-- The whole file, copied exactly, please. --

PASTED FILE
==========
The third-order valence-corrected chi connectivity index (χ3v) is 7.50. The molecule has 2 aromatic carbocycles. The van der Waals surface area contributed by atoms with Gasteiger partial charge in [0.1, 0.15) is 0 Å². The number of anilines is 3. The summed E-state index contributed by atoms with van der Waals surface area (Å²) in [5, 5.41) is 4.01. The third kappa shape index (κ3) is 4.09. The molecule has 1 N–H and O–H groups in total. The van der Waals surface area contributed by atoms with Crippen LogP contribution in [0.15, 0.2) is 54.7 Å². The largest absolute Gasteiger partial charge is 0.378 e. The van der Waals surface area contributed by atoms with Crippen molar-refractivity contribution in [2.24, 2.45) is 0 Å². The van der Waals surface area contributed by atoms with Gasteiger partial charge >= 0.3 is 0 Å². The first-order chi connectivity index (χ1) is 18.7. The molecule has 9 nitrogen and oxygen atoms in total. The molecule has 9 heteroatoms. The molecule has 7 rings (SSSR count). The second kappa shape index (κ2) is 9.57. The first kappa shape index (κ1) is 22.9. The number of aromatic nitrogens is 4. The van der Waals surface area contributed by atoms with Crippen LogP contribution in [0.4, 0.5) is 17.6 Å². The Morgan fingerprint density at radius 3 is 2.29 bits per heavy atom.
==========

The third-order valence-corrected chi connectivity index (χ3v) is 7.50. The molecule has 2 aromatic carbocycles. The van der Waals surface area contributed by atoms with Gasteiger partial charge in [0.1, 0.15) is 0 Å². The number of anilines is 3. The summed E-state index contributed by atoms with van der Waals surface area (Å²) in [5, 5.41) is 4.01. The third kappa shape index (κ3) is 4.09. The molecule has 1 N–H and O–H groups in total. The van der Waals surface area contributed by atoms with Crippen LogP contribution in [0.15, 0.2) is 54.7 Å². The largest absolute Gasteiger partial charge is 0.378 e. The van der Waals surface area contributed by atoms with Crippen molar-refractivity contribution in [2.24, 2.45) is 0 Å². The van der Waals surface area contributed by atoms with Gasteiger partial charge >= 0.3 is 0 Å². The first-order chi connectivity index (χ1) is 18.7. The molecule has 9 nitrogen and oxygen atoms in total. The molecule has 9 heteroatoms. The molecule has 7 rings (SSSR count). The second kappa shape index (κ2) is 9.57. The first kappa shape index (κ1) is 22.9. The number of aromatic nitrogens is 4. The van der Waals surface area contributed by atoms with Crippen LogP contribution in [0.4, 0.5) is 17.6 Å². The Morgan fingerprint density at radius 3 is 2.29 bits per heavy atom.